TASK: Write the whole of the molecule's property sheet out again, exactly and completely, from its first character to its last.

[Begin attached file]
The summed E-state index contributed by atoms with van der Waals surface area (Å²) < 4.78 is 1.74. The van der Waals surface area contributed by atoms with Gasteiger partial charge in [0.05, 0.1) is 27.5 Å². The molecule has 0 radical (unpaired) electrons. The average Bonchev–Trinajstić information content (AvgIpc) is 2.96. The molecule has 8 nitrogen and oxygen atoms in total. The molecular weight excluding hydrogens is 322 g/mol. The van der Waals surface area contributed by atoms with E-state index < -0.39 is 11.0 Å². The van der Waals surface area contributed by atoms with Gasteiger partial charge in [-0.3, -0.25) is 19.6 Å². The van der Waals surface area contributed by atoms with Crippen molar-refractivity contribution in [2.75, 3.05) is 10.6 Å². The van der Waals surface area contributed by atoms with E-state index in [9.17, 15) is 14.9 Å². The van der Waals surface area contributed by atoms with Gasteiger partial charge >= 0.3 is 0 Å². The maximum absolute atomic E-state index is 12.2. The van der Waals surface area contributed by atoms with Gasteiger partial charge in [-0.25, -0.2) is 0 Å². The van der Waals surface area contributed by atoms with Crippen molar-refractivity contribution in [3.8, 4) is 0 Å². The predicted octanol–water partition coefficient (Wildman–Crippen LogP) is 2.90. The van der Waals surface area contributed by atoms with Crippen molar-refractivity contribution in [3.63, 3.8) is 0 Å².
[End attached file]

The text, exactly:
The summed E-state index contributed by atoms with van der Waals surface area (Å²) < 4.78 is 1.74. The van der Waals surface area contributed by atoms with Gasteiger partial charge in [0.05, 0.1) is 27.5 Å². The molecule has 0 radical (unpaired) electrons. The average Bonchev–Trinajstić information content (AvgIpc) is 2.96. The molecule has 8 nitrogen and oxygen atoms in total. The molecular weight excluding hydrogens is 322 g/mol. The van der Waals surface area contributed by atoms with E-state index < -0.39 is 11.0 Å². The van der Waals surface area contributed by atoms with Gasteiger partial charge in [-0.3, -0.25) is 19.6 Å². The van der Waals surface area contributed by atoms with Crippen molar-refractivity contribution in [2.75, 3.05) is 10.6 Å². The van der Waals surface area contributed by atoms with E-state index in [9.17, 15) is 14.9 Å². The van der Waals surface area contributed by atoms with Gasteiger partial charge >= 0.3 is 0 Å². The maximum absolute atomic E-state index is 12.2. The van der Waals surface area contributed by atoms with Gasteiger partial charge in [-0.25, -0.2) is 0 Å². The van der Waals surface area contributed by atoms with Crippen molar-refractivity contribution in [3.8, 4) is 0 Å². The predicted octanol–water partition coefficient (Wildman–Crippen LogP) is 2.90. The van der Waals surface area contributed by atoms with Crippen molar-refractivity contribution in [3.63, 3.8) is 0 Å².